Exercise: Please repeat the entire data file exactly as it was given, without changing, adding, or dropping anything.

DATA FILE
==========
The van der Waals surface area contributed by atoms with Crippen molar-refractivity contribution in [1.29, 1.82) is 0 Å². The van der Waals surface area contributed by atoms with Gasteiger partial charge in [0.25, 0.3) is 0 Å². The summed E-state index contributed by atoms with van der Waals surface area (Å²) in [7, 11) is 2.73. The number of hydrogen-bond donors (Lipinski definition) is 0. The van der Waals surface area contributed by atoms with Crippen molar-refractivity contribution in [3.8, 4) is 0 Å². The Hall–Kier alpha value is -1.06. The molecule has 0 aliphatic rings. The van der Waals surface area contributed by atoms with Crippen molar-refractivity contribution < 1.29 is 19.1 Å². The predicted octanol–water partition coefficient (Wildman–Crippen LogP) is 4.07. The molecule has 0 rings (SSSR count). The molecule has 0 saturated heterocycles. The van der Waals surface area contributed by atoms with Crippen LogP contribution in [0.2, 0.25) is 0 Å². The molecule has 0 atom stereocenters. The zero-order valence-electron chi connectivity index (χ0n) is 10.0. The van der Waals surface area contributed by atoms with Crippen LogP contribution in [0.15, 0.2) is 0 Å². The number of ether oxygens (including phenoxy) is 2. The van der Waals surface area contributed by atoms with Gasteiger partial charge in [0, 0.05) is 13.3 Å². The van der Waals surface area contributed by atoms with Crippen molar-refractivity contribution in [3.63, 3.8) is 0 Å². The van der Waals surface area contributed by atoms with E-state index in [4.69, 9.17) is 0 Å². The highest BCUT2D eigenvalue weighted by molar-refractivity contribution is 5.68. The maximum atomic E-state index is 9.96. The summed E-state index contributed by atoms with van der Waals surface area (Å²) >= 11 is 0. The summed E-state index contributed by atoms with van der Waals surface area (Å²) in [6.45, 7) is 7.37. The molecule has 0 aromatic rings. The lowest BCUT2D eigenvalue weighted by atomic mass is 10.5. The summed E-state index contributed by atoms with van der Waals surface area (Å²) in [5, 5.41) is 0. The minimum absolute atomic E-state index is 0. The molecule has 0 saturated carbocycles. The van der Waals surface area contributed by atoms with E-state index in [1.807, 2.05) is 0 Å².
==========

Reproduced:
The van der Waals surface area contributed by atoms with Crippen molar-refractivity contribution in [1.29, 1.82) is 0 Å². The van der Waals surface area contributed by atoms with Gasteiger partial charge in [0.25, 0.3) is 0 Å². The summed E-state index contributed by atoms with van der Waals surface area (Å²) in [7, 11) is 2.73. The number of hydrogen-bond donors (Lipinski definition) is 0. The van der Waals surface area contributed by atoms with Crippen molar-refractivity contribution in [3.8, 4) is 0 Å². The Hall–Kier alpha value is -1.06. The molecule has 0 aliphatic rings. The van der Waals surface area contributed by atoms with Crippen molar-refractivity contribution < 1.29 is 19.1 Å². The predicted octanol–water partition coefficient (Wildman–Crippen LogP) is 4.07. The molecule has 0 rings (SSSR count). The molecule has 0 saturated heterocycles. The van der Waals surface area contributed by atoms with Crippen LogP contribution in [0.2, 0.25) is 0 Å². The molecule has 0 atom stereocenters. The zero-order valence-electron chi connectivity index (χ0n) is 10.0. The van der Waals surface area contributed by atoms with Crippen LogP contribution in [0.15, 0.2) is 0 Å². The number of ether oxygens (including phenoxy) is 2. The van der Waals surface area contributed by atoms with Gasteiger partial charge in [0, 0.05) is 13.3 Å². The van der Waals surface area contributed by atoms with Crippen molar-refractivity contribution in [3.63, 3.8) is 0 Å². The van der Waals surface area contributed by atoms with E-state index in [4.69, 9.17) is 0 Å². The highest BCUT2D eigenvalue weighted by molar-refractivity contribution is 5.68. The maximum atomic E-state index is 9.96. The summed E-state index contributed by atoms with van der Waals surface area (Å²) >= 11 is 0. The summed E-state index contributed by atoms with van der Waals surface area (Å²) in [6.45, 7) is 7.37. The molecule has 0 aromatic rings. The lowest BCUT2D eigenvalue weighted by atomic mass is 10.5. The summed E-state index contributed by atoms with van der Waals surface area (Å²) in [5, 5.41) is 0. The minimum absolute atomic E-state index is 0. The molecule has 0 saturated carbocycles. The van der Waals surface area contributed by atoms with E-state index in [1.807, 2.05) is 0 Å².